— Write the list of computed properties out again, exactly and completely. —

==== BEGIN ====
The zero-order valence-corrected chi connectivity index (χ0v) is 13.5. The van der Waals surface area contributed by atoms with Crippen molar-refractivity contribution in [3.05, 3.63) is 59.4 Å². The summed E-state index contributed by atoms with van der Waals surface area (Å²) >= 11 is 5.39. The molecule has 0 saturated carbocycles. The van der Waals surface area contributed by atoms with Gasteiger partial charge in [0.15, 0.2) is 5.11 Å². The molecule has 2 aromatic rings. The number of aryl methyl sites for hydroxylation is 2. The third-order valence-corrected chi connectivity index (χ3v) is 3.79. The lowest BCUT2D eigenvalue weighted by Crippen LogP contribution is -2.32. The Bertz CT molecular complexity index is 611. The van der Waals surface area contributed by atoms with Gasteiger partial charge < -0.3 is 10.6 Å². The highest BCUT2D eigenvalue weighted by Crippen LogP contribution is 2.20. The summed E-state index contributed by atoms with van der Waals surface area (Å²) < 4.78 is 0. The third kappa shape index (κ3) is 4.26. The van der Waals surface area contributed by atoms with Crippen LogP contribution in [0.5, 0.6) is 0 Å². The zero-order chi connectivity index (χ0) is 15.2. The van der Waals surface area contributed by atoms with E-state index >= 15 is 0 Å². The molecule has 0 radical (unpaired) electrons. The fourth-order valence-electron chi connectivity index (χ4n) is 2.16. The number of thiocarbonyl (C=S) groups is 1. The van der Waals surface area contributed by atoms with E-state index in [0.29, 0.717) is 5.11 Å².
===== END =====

The zero-order valence-corrected chi connectivity index (χ0v) is 13.5. The van der Waals surface area contributed by atoms with Crippen molar-refractivity contribution in [3.05, 3.63) is 59.4 Å². The summed E-state index contributed by atoms with van der Waals surface area (Å²) >= 11 is 5.39. The molecule has 0 saturated carbocycles. The van der Waals surface area contributed by atoms with Gasteiger partial charge in [0.15, 0.2) is 5.11 Å². The molecule has 2 aromatic rings. The number of aryl methyl sites for hydroxylation is 2. The third-order valence-corrected chi connectivity index (χ3v) is 3.79. The lowest BCUT2D eigenvalue weighted by Crippen LogP contribution is -2.32. The Bertz CT molecular complexity index is 611. The van der Waals surface area contributed by atoms with Gasteiger partial charge < -0.3 is 10.6 Å². The highest BCUT2D eigenvalue weighted by Crippen LogP contribution is 2.20. The summed E-state index contributed by atoms with van der Waals surface area (Å²) < 4.78 is 0. The third kappa shape index (κ3) is 4.26. The van der Waals surface area contributed by atoms with Crippen LogP contribution in [0.5, 0.6) is 0 Å². The zero-order chi connectivity index (χ0) is 15.2. The van der Waals surface area contributed by atoms with E-state index >= 15 is 0 Å². The molecule has 0 radical (unpaired) electrons. The fourth-order valence-electron chi connectivity index (χ4n) is 2.16. The number of thiocarbonyl (C=S) groups is 1. The van der Waals surface area contributed by atoms with E-state index in [0.29, 0.717) is 5.11 Å².